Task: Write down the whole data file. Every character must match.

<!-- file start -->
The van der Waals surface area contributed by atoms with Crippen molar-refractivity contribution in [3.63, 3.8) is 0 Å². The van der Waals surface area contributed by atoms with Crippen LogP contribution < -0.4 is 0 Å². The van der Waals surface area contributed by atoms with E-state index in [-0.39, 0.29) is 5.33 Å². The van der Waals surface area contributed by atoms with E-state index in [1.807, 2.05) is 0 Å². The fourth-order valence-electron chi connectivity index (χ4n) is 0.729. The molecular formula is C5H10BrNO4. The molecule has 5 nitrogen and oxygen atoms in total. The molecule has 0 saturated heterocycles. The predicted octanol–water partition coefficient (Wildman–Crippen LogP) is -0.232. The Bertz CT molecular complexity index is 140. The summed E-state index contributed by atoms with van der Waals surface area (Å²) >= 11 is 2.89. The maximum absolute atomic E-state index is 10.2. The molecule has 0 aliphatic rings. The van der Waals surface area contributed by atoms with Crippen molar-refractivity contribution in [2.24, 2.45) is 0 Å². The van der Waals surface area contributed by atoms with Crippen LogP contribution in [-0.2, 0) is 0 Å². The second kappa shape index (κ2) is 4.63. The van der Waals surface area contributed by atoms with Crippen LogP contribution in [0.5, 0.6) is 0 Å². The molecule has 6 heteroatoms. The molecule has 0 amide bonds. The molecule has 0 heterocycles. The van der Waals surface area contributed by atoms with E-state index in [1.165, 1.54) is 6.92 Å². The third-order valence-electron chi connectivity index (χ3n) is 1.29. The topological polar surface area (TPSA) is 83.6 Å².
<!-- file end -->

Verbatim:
The van der Waals surface area contributed by atoms with Crippen molar-refractivity contribution in [3.63, 3.8) is 0 Å². The van der Waals surface area contributed by atoms with Crippen LogP contribution < -0.4 is 0 Å². The van der Waals surface area contributed by atoms with E-state index in [-0.39, 0.29) is 5.33 Å². The van der Waals surface area contributed by atoms with E-state index in [1.807, 2.05) is 0 Å². The fourth-order valence-electron chi connectivity index (χ4n) is 0.729. The molecular formula is C5H10BrNO4. The molecule has 5 nitrogen and oxygen atoms in total. The molecule has 0 saturated heterocycles. The predicted octanol–water partition coefficient (Wildman–Crippen LogP) is -0.232. The Bertz CT molecular complexity index is 140. The summed E-state index contributed by atoms with van der Waals surface area (Å²) >= 11 is 2.89. The maximum absolute atomic E-state index is 10.2. The molecule has 0 aliphatic rings. The van der Waals surface area contributed by atoms with Crippen molar-refractivity contribution in [2.24, 2.45) is 0 Å². The van der Waals surface area contributed by atoms with Crippen LogP contribution in [-0.2, 0) is 0 Å². The second kappa shape index (κ2) is 4.63. The van der Waals surface area contributed by atoms with Crippen LogP contribution in [0.5, 0.6) is 0 Å². The molecule has 6 heteroatoms. The molecule has 0 amide bonds. The molecule has 0 heterocycles. The van der Waals surface area contributed by atoms with E-state index in [1.165, 1.54) is 6.92 Å². The third-order valence-electron chi connectivity index (χ3n) is 1.29. The topological polar surface area (TPSA) is 83.6 Å².